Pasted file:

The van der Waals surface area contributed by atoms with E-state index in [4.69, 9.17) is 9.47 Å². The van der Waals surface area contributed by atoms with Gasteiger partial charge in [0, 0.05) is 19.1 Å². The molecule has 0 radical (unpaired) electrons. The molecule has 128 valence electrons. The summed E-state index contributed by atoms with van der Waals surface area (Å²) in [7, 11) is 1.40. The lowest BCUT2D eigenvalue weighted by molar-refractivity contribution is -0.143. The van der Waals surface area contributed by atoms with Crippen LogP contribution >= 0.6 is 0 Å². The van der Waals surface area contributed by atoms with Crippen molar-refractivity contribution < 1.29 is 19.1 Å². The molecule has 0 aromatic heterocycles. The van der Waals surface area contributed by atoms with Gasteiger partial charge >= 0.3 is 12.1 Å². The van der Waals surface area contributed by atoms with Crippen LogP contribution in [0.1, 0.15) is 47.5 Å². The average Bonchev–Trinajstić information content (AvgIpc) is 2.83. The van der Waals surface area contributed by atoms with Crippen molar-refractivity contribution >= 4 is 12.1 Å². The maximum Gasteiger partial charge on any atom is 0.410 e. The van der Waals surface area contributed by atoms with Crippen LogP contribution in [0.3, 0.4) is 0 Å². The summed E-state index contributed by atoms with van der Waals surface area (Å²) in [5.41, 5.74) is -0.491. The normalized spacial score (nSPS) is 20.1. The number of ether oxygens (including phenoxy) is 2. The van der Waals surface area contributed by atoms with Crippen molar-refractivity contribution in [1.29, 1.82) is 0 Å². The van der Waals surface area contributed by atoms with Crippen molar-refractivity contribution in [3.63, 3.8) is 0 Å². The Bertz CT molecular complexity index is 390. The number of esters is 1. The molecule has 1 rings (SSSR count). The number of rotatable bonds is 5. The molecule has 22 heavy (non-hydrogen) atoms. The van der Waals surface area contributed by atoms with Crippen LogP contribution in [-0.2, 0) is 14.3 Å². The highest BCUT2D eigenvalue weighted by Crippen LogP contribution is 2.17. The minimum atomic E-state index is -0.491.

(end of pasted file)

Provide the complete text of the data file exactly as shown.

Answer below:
The van der Waals surface area contributed by atoms with E-state index in [4.69, 9.17) is 9.47 Å². The van der Waals surface area contributed by atoms with Gasteiger partial charge in [0, 0.05) is 19.1 Å². The molecule has 0 radical (unpaired) electrons. The molecule has 128 valence electrons. The summed E-state index contributed by atoms with van der Waals surface area (Å²) in [7, 11) is 1.40. The lowest BCUT2D eigenvalue weighted by molar-refractivity contribution is -0.143. The van der Waals surface area contributed by atoms with Crippen LogP contribution >= 0.6 is 0 Å². The van der Waals surface area contributed by atoms with Crippen molar-refractivity contribution < 1.29 is 19.1 Å². The molecule has 0 aromatic heterocycles. The van der Waals surface area contributed by atoms with Gasteiger partial charge >= 0.3 is 12.1 Å². The van der Waals surface area contributed by atoms with Crippen LogP contribution in [0.1, 0.15) is 47.5 Å². The average Bonchev–Trinajstić information content (AvgIpc) is 2.83. The van der Waals surface area contributed by atoms with Crippen molar-refractivity contribution >= 4 is 12.1 Å². The maximum Gasteiger partial charge on any atom is 0.410 e. The van der Waals surface area contributed by atoms with Crippen LogP contribution in [0.3, 0.4) is 0 Å². The summed E-state index contributed by atoms with van der Waals surface area (Å²) in [5.41, 5.74) is -0.491. The normalized spacial score (nSPS) is 20.1. The number of ether oxygens (including phenoxy) is 2. The van der Waals surface area contributed by atoms with Crippen molar-refractivity contribution in [1.29, 1.82) is 0 Å². The van der Waals surface area contributed by atoms with Crippen molar-refractivity contribution in [3.63, 3.8) is 0 Å². The Bertz CT molecular complexity index is 390. The number of esters is 1. The molecule has 1 rings (SSSR count). The number of rotatable bonds is 5. The molecule has 22 heavy (non-hydrogen) atoms. The van der Waals surface area contributed by atoms with Crippen LogP contribution in [-0.2, 0) is 14.3 Å². The highest BCUT2D eigenvalue weighted by Crippen LogP contribution is 2.17. The minimum atomic E-state index is -0.491.